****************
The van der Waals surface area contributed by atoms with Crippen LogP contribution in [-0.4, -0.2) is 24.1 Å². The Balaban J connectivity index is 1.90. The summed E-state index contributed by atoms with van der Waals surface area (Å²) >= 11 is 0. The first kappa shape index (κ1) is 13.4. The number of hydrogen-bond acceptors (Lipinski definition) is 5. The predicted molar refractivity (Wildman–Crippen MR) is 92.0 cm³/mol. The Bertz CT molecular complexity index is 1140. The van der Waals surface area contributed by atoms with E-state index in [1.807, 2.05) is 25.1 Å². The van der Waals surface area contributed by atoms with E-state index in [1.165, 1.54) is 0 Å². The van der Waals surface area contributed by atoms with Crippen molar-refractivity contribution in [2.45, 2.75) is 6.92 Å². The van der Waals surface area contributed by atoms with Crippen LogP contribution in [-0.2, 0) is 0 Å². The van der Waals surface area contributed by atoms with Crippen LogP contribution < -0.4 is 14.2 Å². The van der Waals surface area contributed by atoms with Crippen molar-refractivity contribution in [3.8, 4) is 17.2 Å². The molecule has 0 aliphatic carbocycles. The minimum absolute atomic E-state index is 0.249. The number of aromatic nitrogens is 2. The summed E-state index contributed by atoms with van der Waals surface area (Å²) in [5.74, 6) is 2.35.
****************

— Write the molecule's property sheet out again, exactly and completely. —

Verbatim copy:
The van der Waals surface area contributed by atoms with Crippen LogP contribution in [-0.4, -0.2) is 24.1 Å². The Balaban J connectivity index is 1.90. The summed E-state index contributed by atoms with van der Waals surface area (Å²) >= 11 is 0. The first kappa shape index (κ1) is 13.4. The number of hydrogen-bond acceptors (Lipinski definition) is 5. The predicted molar refractivity (Wildman–Crippen MR) is 92.0 cm³/mol. The Bertz CT molecular complexity index is 1140. The van der Waals surface area contributed by atoms with E-state index in [1.807, 2.05) is 25.1 Å². The van der Waals surface area contributed by atoms with E-state index in [1.165, 1.54) is 0 Å². The van der Waals surface area contributed by atoms with Crippen molar-refractivity contribution in [2.45, 2.75) is 6.92 Å². The van der Waals surface area contributed by atoms with Crippen LogP contribution in [-0.2, 0) is 0 Å². The van der Waals surface area contributed by atoms with Crippen LogP contribution < -0.4 is 14.2 Å². The van der Waals surface area contributed by atoms with Crippen molar-refractivity contribution in [3.8, 4) is 17.2 Å². The molecule has 0 aliphatic carbocycles. The minimum absolute atomic E-state index is 0.249. The number of aromatic nitrogens is 2. The summed E-state index contributed by atoms with van der Waals surface area (Å²) in [5.74, 6) is 2.35.